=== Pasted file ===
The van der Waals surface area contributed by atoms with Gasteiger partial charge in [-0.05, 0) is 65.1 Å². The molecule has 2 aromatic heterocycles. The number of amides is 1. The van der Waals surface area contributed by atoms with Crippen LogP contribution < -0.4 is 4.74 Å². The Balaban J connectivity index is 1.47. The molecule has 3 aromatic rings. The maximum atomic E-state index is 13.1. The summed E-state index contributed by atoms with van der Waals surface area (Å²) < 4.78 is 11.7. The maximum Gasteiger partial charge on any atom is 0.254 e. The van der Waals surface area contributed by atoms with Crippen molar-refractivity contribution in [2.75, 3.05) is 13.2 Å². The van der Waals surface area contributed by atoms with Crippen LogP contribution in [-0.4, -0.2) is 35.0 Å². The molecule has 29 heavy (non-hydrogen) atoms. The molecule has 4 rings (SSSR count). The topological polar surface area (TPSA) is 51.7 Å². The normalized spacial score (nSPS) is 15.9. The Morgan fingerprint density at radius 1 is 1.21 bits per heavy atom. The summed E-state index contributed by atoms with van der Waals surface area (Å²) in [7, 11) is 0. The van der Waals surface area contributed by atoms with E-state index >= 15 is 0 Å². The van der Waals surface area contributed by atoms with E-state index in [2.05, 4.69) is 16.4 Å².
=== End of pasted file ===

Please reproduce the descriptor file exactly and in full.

The van der Waals surface area contributed by atoms with Gasteiger partial charge in [-0.05, 0) is 65.1 Å². The molecule has 2 aromatic heterocycles. The number of amides is 1. The van der Waals surface area contributed by atoms with Crippen LogP contribution < -0.4 is 4.74 Å². The Balaban J connectivity index is 1.47. The molecule has 3 aromatic rings. The maximum atomic E-state index is 13.1. The summed E-state index contributed by atoms with van der Waals surface area (Å²) < 4.78 is 11.7. The maximum Gasteiger partial charge on any atom is 0.254 e. The van der Waals surface area contributed by atoms with Crippen molar-refractivity contribution in [2.75, 3.05) is 13.2 Å². The van der Waals surface area contributed by atoms with Crippen LogP contribution in [-0.4, -0.2) is 35.0 Å². The molecule has 29 heavy (non-hydrogen) atoms. The molecule has 4 rings (SSSR count). The topological polar surface area (TPSA) is 51.7 Å². The normalized spacial score (nSPS) is 15.9. The Morgan fingerprint density at radius 1 is 1.21 bits per heavy atom. The summed E-state index contributed by atoms with van der Waals surface area (Å²) in [7, 11) is 0. The van der Waals surface area contributed by atoms with E-state index >= 15 is 0 Å². The van der Waals surface area contributed by atoms with E-state index in [2.05, 4.69) is 16.4 Å².